Infoscience

Thesis

# Reconnaissance et Transformation de Locuteurs

The generic goal of the present PhD thesis is to understand how to analyse, decompose, model and transform the vocal identity of a speaker as seen through an automatic speaker recognition application, in view of improving current state-of-the-art speaker verification approaches. The Thesis starts with an introduction discussing the properties of the speech signal and the basis of state-of-the-art automatic speaker recognition systems. The errors of an operating speaker recognition application are then analysed. From the deficiencies and mistakes observed in a typical application, conclusions are drawn which imply a re-evaluation of the characteristic parameters of a speaker, and the modification of some parts of the automatic speaker recognition chain. Starting from the speech signal, the speaker characteristic parameters are extracted using an analysis and synthesis harmonic plus noise model (HN). The analysis and re-synthesis of the harmonic and noise parts indicate those parameters which are speech or speaker dependent. It is then shown that the speaker discriminant information can be found by subtracting the HN modeled signal from the original signal. A study of the impostor modeling, essential in the tuning of a speaker recognition system, is then carried out. The impostors are simulated in two ways. First by a transformation of the speech of a source speaker (the impostor) to the speech of a target speaker (the client) using the parameters extracted from the HN model. This way of transforming the parameters is efficient as the false acceptance rate grows from 4% to 23%. Second, an automatic imposture by speech segment concatenation is carried out. In this case the false acceptance rate grows to 30%. A way to become less sensitive to the spectral modification impostures is to remove the harmonic part or even the noise part modeled by the HN from the original signal. Using such a subtraction decreases the false acceptance rate to 8% even if transformed impostors are used. To overcome the lack of training data (one of the main cause of modeling errors in speaker recognition), a decomposition of the recognition task into a set of binary classifiers is proposed. A classifier matrix is built and each of its elements has to discriminate between the data coming from the client and another speaker (referred to as anti-speaker'') randomly chosen. With such an approach, it is possible to weight the results according to the vocabulary or the neighbors of the client in the parameter (acoustic) space. The outputs of all the binary classifiers (matrix classifiers) are then combined according to a weighted sum to produce a single output score for each client input. The weights are estimated on an independent validation set to minimize the overlap between the client and impostors densities. It is shown that the binary pair speaker recognition system usually performs better that a state-of-the art HMM based system (especially in the case of a priori threshold). In order to set a point of operation (i.e., a point on the COR curve) for the speaker recognition application, an {\it a priori} threshold has to be determined. Theoretically, the threshold should be speaker independent when stochastic models are used. However, practical experiments show that this is not the case and, due to modeling assumptions, the threshold actually becomes speaker and utterance length dependent. A theoretical framework showing how to adjust the threshold using the local likelihood ratio is then developed. Finally, a further modeling error correction approach is proposed and tested using decision fusion. Practical experiments show the advantages and drawbacks of the fusion approach.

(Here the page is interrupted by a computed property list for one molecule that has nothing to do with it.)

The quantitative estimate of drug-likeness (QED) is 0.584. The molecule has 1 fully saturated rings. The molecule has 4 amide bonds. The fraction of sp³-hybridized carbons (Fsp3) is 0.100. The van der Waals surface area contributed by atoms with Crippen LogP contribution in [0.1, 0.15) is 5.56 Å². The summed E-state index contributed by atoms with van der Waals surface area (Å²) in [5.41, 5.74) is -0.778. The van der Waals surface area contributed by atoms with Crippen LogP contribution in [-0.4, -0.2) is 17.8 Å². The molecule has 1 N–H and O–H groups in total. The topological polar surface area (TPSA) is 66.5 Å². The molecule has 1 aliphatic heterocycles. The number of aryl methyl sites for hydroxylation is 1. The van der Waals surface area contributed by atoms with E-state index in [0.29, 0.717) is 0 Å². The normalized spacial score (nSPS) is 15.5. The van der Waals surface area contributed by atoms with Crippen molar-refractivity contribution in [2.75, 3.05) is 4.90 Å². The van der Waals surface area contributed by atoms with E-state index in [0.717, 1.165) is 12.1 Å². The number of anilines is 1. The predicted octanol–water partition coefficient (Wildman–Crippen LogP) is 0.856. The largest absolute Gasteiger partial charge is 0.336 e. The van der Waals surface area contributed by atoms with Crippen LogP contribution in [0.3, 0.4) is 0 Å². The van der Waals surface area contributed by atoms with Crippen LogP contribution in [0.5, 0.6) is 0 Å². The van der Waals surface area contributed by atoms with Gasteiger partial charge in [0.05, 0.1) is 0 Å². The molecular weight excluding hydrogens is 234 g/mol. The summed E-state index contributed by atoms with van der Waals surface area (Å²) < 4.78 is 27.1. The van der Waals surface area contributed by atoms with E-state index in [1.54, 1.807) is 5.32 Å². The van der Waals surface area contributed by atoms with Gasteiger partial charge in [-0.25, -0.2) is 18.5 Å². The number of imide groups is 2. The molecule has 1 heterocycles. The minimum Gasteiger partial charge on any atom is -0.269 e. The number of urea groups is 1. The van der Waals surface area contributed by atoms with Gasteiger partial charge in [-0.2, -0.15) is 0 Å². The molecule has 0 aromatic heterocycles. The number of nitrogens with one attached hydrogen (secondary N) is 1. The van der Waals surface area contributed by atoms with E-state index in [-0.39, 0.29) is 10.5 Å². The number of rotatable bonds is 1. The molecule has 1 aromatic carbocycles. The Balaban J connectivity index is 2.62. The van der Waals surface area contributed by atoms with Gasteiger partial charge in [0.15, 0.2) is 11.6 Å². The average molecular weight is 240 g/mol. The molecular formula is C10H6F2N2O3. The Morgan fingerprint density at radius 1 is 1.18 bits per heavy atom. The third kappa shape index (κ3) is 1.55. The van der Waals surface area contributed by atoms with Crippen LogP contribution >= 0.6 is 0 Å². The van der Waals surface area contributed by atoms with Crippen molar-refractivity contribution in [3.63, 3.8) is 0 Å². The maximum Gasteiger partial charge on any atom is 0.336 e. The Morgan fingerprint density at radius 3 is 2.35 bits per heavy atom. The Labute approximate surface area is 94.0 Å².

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Record created on 2010-02-11, modified on 2017-05-10